If you are about 60 years old or older OR if you are about 20 years old or younger, add an additional 5 beats to the corrected number you now have.

You now have your maximum aerobic heart rate, which again is the maximum heart rate that you can workout at and still burn mostly fat for fuel. Now go out and do ALL of your cardiovascular training at or below this heart rate and see how your pace improves. After just a few weeks you should start to see a dramatic improvement in the speed you can go at these lower heart rates.

Over time, however, you will get the maximum benefit possible from doing just aerobic training. At that point, after several months of seeing your pace get faster at your maximum aerobic heart rate, you will begin to slow down. This is the sign that if you want to continue to improve on your speed, it is time to go back to the high end interval anaerobic training one or two days/week. So, you will have to go back to the “NO Pain, NO Gain” credo once again. But this time your body will be able to handle it. Keep at the intervals and you will see your pace improve once again for a period. But just like the aerobic training, there is a limit to the benefit you will receive from anaerobic/carbohydrate training. At that point, you will see your speed start to slow down again. And that is the signal that it is time to switch back to a strict diet of aerobic/fat burning training.

At the point of the year you are in right now, probably most of you are ready for this phase of speed work. Keep your interval sessions to around 15-30 minutes of hard high heart rate effort total. This means that if you are going to the track to do intervals do about 5k worth of speed during the entire workout. Less than that and the physiological effect is not as great. More than that and you just can’t maintain a high enough effort during the workout to maximize our benefit. You want to push your intervals, making each one a higher level of intensity and effort than the previous one. If you reach a point where you cannot maintain your form any longer, back off the effort or even call it a day. That is all your body has to give.

This is what I did to keep improving for nearly 15 years as a triathlete. It is also the training the Lance Armstrong’s coach put him on to recover from his cancer treatment when they saw that he could not handle the high end training anymore. And, although it was contrary to what most cyclists do to prepare for the grueling Tour de France, it was what enabled him to capture the title there for the first time in 1999.

Best of luck!
Mark Allen

2003-12-08 9:28 AM
in reply to: #2364

Extreme Veteran
Fort Wayne, IN
Subject: RE: Great Mark Allen article!
This answers a lot of questions I had about using the HRM. Couldn't of been more timely for me. There is a light at the end of the tunnel. I knew it took time but since I have slowed way down it is nice to see real examples and explanations of the time involved to lower the HR while doing the same speed ect... I am looking forward to my run this evening and feeling better about the HRM already.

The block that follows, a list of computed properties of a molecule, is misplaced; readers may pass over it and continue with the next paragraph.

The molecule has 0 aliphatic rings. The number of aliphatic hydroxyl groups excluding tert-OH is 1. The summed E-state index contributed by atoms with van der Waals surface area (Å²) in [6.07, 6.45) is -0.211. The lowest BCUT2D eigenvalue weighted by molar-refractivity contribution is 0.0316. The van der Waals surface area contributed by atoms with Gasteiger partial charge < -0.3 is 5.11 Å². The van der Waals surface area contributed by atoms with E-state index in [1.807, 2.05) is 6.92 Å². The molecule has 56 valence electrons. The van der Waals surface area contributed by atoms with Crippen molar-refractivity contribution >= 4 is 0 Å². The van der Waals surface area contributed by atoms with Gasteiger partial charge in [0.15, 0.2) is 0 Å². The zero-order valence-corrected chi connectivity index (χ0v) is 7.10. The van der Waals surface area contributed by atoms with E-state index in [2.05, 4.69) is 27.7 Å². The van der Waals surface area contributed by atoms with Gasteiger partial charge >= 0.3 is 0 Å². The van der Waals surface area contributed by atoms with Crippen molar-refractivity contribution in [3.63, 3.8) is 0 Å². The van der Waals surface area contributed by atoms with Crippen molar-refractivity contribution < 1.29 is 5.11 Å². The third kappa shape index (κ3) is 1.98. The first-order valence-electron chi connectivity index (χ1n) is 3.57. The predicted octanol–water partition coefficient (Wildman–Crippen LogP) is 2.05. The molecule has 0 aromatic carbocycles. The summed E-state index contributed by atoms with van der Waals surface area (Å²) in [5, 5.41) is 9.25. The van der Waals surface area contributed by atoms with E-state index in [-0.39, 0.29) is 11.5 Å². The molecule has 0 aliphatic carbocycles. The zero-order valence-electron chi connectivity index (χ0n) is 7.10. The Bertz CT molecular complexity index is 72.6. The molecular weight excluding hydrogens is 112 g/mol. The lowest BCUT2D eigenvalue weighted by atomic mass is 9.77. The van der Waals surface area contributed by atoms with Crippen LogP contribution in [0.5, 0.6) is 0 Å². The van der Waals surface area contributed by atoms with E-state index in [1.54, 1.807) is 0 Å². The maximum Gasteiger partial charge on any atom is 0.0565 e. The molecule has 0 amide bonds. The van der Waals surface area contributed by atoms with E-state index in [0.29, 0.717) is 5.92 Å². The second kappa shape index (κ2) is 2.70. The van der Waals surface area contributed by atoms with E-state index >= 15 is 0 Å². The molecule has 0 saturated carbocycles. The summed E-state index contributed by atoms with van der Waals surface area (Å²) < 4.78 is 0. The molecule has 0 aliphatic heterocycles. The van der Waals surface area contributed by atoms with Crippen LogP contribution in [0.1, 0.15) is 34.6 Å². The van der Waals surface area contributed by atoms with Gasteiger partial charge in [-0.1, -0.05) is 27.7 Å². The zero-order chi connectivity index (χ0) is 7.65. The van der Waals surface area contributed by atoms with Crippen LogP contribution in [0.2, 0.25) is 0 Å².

2003-12-08 12:41 PM
in reply to: #2364

NC Illinois
Subject: RE: Great Mark Allen article!
Starting: 8:15-mile @ 155 HR

4 Months Later: 7:15-mile @ 155 HR

1 Year Later: 5:20-mile @ 155 HR

Assuming these results are typical (albeit differing in magnitude), this answers a very important (to my trianing) question that I had the other day.

"Does slow training make you faster?" According to Mark Allen it does.

Now, the question is "Are Allen and I similar enough animals that his results will carryover and be applicable to my training?"

Edited by TripleThreat 2003-12-08 12:42 PM
2003-12-08 12:56 PM
in reply to: #2402

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Elite Veteran
Northern Va/Metro D.C.
Subject: RE: Great Mark Allen article!
that's a great question.

personally, i think so.

i come from an extensive background of swimming (17 years competing) where the credo was NO PAIN, NO GAIN. Translating that into triathlon training doesn't work..there has to be a foundation to begin with. The stronger your aerobic base is, the more conditioned you are and thus, the more efficient you a certain point as Allen pointed out, then, speed work and interval training is necessary.
2003-12-12 11:16 AM
in reply to: #2403

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Lakewood, CO
Subject: I have a couple of things to say
Although I cannot boast Mark's background, I would like to add a couple of things, which, I beleive, were not mentioned in his article.
> I only partially agree with the idea that going slower (that is: use HRM to run in our aerobic zone) will make you faster. It is a good rule of thumb, but in my opinion and experience it is good for marathon and half marathon, but surely not for a 5K and not much for a 10k. That is, if you are racing only sprint tris and only run in your aerobic zone for months in a row, your legs won't be able to handle the fast 5k pace. The shorter the distance you are running the more enphasis you need to put on speed work and lactate training. I use long runs in my training and I use a HRM too, but depending on what I am training for, my focus is different. My impression is that many of the high caliper athletes who write articles, often forget that way more regular-people compete in sprints and oly tris than IM and 1/2 IM distances. Many of these athletes have a lot of experience with IM, but they may never have run a 500yd, 12mile, 5k tri, where you definetily need to go into your anaerobic zone if you want to place. I believe the preparation necessary to race in a IM and in a oly distance tri are very different. IM is 100% aerobic, oly is not (maybe 50%). Therefore the workouts need to be different.